RPS: Thank you for your time.


  1. Hoaxfish says:

    I feel it’s almost unfair to label him as “Bioware’s Schubert”, when the only MMO really made by Bioware is SWTOR.

  2. Didero says:

    Sounds like the dude should be making co-op games, not MMOs.

    Also, it strikes me as a bit odd that first he’s saying he wants to focus on content in MMOs, and a while later he’s saying that you can never make enough content for an MMO.

    • frightlever says:

      I would guess he’s inclined to instinctively defend his game’s focus but there may be an element of cognitive dissonance at play.

      • Baines says:

        I got that feeling from Shubert’s comments in general. I don’t know if he is towing the company line, or if he simply believes these things.

        Like when he talks about there being three types of stories, he puts the focus on developer written narrative and seemingly downplays mechanics-based stories and social stories. (He particularly seems to sell mechanics-based stories short, and doesn’t even address how they can cross with social stories.) He talks about developer written narrative being BioWare’s specialty, how reviews praised it, and how he feels that they raised the bar in that area. But after all this praise about the narrative focus, he mentions how he had uncomfortable conversations with BioWare guys about how their developer narrative stuff will never measure up to some of the social stuff that will happen.

        He’s also very light on the shortcomings of such a narrative focus. He mentions reviews praising BioWare’s narrative, but doesn’t touch on the other things the reviews were saying. He kind of touches on people playing for a week or a month and quitting, but seems to be attaching the wrong (or at least a lacking) reason to why, and that the SWTOR guys didn’t see it in advance only shows how detached they were from their audience.

    • Phantoon says:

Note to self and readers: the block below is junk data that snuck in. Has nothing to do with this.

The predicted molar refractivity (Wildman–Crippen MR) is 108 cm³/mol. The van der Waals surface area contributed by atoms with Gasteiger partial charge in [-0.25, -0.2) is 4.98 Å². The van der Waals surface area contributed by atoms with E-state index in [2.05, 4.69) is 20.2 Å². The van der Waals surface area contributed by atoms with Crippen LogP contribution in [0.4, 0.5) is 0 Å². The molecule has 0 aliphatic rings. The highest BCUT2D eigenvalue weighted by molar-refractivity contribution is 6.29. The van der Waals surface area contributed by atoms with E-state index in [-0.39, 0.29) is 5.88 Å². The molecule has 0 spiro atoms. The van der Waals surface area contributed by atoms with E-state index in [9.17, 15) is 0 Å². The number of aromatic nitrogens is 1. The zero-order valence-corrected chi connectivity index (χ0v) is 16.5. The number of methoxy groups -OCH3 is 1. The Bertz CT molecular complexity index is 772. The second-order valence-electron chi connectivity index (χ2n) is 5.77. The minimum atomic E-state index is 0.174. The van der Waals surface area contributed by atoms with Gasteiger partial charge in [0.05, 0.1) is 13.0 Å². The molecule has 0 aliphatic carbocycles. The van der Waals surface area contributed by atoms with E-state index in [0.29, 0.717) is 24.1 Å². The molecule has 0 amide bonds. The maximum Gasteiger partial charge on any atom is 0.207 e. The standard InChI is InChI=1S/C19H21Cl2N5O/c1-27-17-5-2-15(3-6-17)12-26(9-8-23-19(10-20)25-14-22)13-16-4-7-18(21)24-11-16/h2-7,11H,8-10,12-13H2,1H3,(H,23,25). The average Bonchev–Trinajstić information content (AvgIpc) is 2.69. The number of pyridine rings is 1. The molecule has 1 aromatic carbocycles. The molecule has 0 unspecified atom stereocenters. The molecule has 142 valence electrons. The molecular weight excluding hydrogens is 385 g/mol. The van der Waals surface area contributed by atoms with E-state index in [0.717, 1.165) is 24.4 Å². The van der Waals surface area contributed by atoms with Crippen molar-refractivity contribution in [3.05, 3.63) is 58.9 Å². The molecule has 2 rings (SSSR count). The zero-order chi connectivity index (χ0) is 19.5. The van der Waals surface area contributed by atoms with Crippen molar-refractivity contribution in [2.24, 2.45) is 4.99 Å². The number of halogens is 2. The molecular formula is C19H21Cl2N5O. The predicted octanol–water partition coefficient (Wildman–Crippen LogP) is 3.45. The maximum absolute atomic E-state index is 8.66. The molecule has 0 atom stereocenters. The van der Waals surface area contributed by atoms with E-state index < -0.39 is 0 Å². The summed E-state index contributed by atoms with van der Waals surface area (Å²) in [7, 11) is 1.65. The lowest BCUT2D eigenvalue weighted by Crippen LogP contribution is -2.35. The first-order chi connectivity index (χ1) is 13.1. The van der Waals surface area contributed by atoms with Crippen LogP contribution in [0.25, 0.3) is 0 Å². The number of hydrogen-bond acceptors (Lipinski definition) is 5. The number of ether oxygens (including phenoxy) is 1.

Maybe he sees it as the only way to stay in business? Can’t fault the guy for being old fashioned when he’s been here since the beginning.

    • Edradour says:

      I dont get your point, hes saying that you can never make enough content for mmos and thats absolutely true, you can’t.
      In a perfect mmo Everytime the first person reaches max level/clears all dungeons/raids or whatever on the hardest difficulty there would already be the next piece of content for him to explore

      The only thing anyone can do is try to create content fast enough that it can be patch in as about lets say 50% of the community have done all the old stuff but you can never make “enough” content

    • TimMc says:

      I think 90% of MMOs should just be coop campaigns.

      Either an MMO is based on player-created content like Eve Online or Second Life, or the dev’s were just greedy idiots thinking they could get long term payback from a title. The reason MMO’s die is because lack of player influence and user content.

      No matter how long a dev works on content, people will finish it and it will become stale. Giving users tools to create content guarantees it will constantly be fresh.

      • DonDrapersAcidTrip says:

        Yeah pretty much all MMOs now are just singleplayer RPG story’s like Final Fantasy with co-op and a lot slower and more tedious leveling. I don’t see the appeal at all in that, at least not paying monthly for years on end for that, to me it seems to completely miss out on the what genre is capable of. Seems every big new one to come out now they keep harping on how great their cinematic storylines and voice acting and all that shit is. As far as taking lessons from all the interesting things UO and Galaxies did I don’t know that anyone in history has ever missed the point harder. I don’t want to be forced down some programmer nerd’s terribly written fanfiction quest chain, identical to what everybody else is doing. I want to inhabit a living world and let my own story write itself. These guys just don’t get it.

        Somebody just remake Ultima Online already.

  3. Unrein says:

    I’ve thankfully reached the threshold of my Diminishing Returns of MMO Enjoyment with Guild Wars 2, and feel no compulsion to ever play another quest/progression based MMO ever again. It took a lot of money, but I am finally cured! To hell with Guild Wars 2, WoW, SWTOR and all the other shitty, stagnant do-this-do-that-to-progress FedEx MMO “RPGs”.

    • sdancer says:

      Fun enough, I found SWOR a lot more enjoyable after the first two weeks of GW2.

      • Laurentius says:

        Because despite certain hype both games are incredibly grindy, every cool element of GW2 is bared by hours of grind, every cool story twist of diffrent class in SWTOR is hidden by hours of grind, seriously these games marks dead end of MMORPG.

        • Nick says: